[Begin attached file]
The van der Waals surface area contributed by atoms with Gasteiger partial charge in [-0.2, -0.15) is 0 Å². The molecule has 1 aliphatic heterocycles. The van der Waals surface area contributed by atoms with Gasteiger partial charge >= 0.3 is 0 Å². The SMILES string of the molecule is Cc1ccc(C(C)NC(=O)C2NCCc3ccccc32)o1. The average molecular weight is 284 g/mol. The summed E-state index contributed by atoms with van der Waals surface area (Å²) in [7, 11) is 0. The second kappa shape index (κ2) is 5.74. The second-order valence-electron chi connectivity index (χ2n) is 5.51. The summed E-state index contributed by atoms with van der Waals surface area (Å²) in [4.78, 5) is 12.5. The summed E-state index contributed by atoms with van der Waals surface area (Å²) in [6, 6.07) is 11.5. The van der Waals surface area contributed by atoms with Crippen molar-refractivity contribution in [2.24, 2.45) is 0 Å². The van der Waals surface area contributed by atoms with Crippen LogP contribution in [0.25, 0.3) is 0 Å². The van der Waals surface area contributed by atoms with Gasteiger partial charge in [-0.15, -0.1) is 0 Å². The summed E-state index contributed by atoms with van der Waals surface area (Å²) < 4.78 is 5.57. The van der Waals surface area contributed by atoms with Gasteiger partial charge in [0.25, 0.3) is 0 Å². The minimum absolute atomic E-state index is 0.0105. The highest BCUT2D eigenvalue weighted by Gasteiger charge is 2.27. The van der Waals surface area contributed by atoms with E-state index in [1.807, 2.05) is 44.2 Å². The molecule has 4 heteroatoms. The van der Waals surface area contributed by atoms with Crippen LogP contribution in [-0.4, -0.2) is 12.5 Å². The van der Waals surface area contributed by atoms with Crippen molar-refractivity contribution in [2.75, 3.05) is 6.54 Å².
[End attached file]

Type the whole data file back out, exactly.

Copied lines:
The van der Waals surface area contributed by atoms with Gasteiger partial charge in [-0.2, -0.15) is 0 Å². The molecule has 1 aliphatic heterocycles. The van der Waals surface area contributed by atoms with Gasteiger partial charge >= 0.3 is 0 Å². The SMILES string of the molecule is Cc1ccc(C(C)NC(=O)C2NCCc3ccccc32)o1. The average molecular weight is 284 g/mol. The summed E-state index contributed by atoms with van der Waals surface area (Å²) in [7, 11) is 0. The second kappa shape index (κ2) is 5.74. The second-order valence-electron chi connectivity index (χ2n) is 5.51. The summed E-state index contributed by atoms with van der Waals surface area (Å²) in [4.78, 5) is 12.5. The summed E-state index contributed by atoms with van der Waals surface area (Å²) in [6, 6.07) is 11.5. The van der Waals surface area contributed by atoms with Crippen molar-refractivity contribution in [2.24, 2.45) is 0 Å². The van der Waals surface area contributed by atoms with Crippen LogP contribution in [0.25, 0.3) is 0 Å². The van der Waals surface area contributed by atoms with Gasteiger partial charge in [-0.15, -0.1) is 0 Å². The summed E-state index contributed by atoms with van der Waals surface area (Å²) < 4.78 is 5.57. The van der Waals surface area contributed by atoms with Gasteiger partial charge in [0.25, 0.3) is 0 Å². The minimum absolute atomic E-state index is 0.0105. The highest BCUT2D eigenvalue weighted by Gasteiger charge is 2.27. The van der Waals surface area contributed by atoms with E-state index in [1.807, 2.05) is 44.2 Å². The molecule has 4 heteroatoms. The van der Waals surface area contributed by atoms with Crippen LogP contribution in [-0.4, -0.2) is 12.5 Å². The van der Waals surface area contributed by atoms with Crippen molar-refractivity contribution in [2.75, 3.05) is 6.54 Å².